Born into a royal family in the eastern part of Nigeria, Ike was a student at the famous Government College Umuahia, a breeding ground for the country’s finest post-colonial writers.
Literary icon Chinua Achebe was his senior at the school and Ike once told an interviewer that Achebe had inspired his writing.
“In fact, I never thought of writing novels until Chinua Achebe published his Things Fall Apart in 1958,” he said.
Maybe it was not such a good thing to be an Igbo writer in the same generation as Achebe.
Some believe this short-changed Ike and that his writing deserved a larger audience.
The same could be said of the other gifted Nigerian writers of that generation: Cyprian Ekwensi, Mabel Segun and Elechi Amadi. Their brilliance seems to have been overshadowed by literary giants such as Achebe and Wole Soyinka.
It was a generation of writers that had the difficult task of transferring oral aspects of indigenous languages into loose English translations with sometimes inchoate outcomes.
It is in this regard that Ike’s legacy cannot be denied, his place in literature stands as tall as the others.
For he more than most, succinctly captured the conversation style of a people in a multi-ethnic, multilingual nation.
He reflected their ability to switch from simple English, to bombast, to peer-group slang, to pidgin English and native language.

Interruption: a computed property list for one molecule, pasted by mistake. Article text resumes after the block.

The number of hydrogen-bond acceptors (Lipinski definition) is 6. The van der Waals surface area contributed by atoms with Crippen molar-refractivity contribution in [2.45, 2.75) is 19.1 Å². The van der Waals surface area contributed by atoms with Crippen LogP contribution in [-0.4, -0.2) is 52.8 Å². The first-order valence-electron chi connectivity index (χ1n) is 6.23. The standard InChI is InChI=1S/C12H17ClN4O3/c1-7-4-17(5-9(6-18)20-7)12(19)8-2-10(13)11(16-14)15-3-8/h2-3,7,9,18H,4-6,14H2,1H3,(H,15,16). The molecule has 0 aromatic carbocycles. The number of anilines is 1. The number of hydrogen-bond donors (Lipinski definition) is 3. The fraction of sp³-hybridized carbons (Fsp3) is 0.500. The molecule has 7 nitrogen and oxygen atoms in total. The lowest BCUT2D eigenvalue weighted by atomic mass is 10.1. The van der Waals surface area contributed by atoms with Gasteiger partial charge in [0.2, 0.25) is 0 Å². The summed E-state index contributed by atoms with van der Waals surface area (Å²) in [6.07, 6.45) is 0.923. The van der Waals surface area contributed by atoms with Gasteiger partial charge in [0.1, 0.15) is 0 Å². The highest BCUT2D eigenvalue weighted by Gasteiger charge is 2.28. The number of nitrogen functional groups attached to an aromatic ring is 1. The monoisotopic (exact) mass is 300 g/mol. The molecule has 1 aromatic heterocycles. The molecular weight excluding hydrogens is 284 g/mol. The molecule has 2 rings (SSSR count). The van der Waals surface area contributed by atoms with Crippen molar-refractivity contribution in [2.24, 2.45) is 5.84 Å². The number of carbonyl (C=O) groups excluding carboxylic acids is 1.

In Expo 77, a policeman’s reaction to a girl using a sanitary pad to help cheat in an exam, captured Ike’s writing style fittingly:
“‘Jesu Christi Oluwa wa!’ the assistant superintendent exclaimed. He was Yoruba. ‘Jehova Witness dem people say Armageddon go come in five year time. ‘E don’ come patapata! Olorun!’ He snapped his fingers.”
In 2008, he would go from defending his culture in the pages of a book to defending it on the throne as the king of Ndikelionwu in eastern Nigeria. He took the throne following the death of his father.
Tackling animal sacrifice
The Ike family has ruled Ndikelionwu for decades but his people were yet to encounter one who wanted to preserve the monarchy by changing things.
In 2018, he asked his people to stop offering animal sacrifices to the land goddess Ala during the new yam festival.
Instead, he wanted a Christian thanksgiving service at the Anglican church where a front row seat was usually reserved for his family.
The writer, who spoke up for African culture in his work, and wrote about men transmuting into leopards, felt animal sacrifices should no longer be associated with his people and many of them agreed with him.
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As a king, he respected the egalitarian nature of his people and was largely democratic, working with a small council to reach decisions.
They describe him as humble and the peace-maker who ruled with a firm hand.
His people say he is not dead as a king does not die, but rather goes to be with his ancestors. They refuse to speak of his death, neither do they refer to him in the past.
It is the sort of attitude that Ike may have been proud of.
This king may be dead but he lives on in his writing.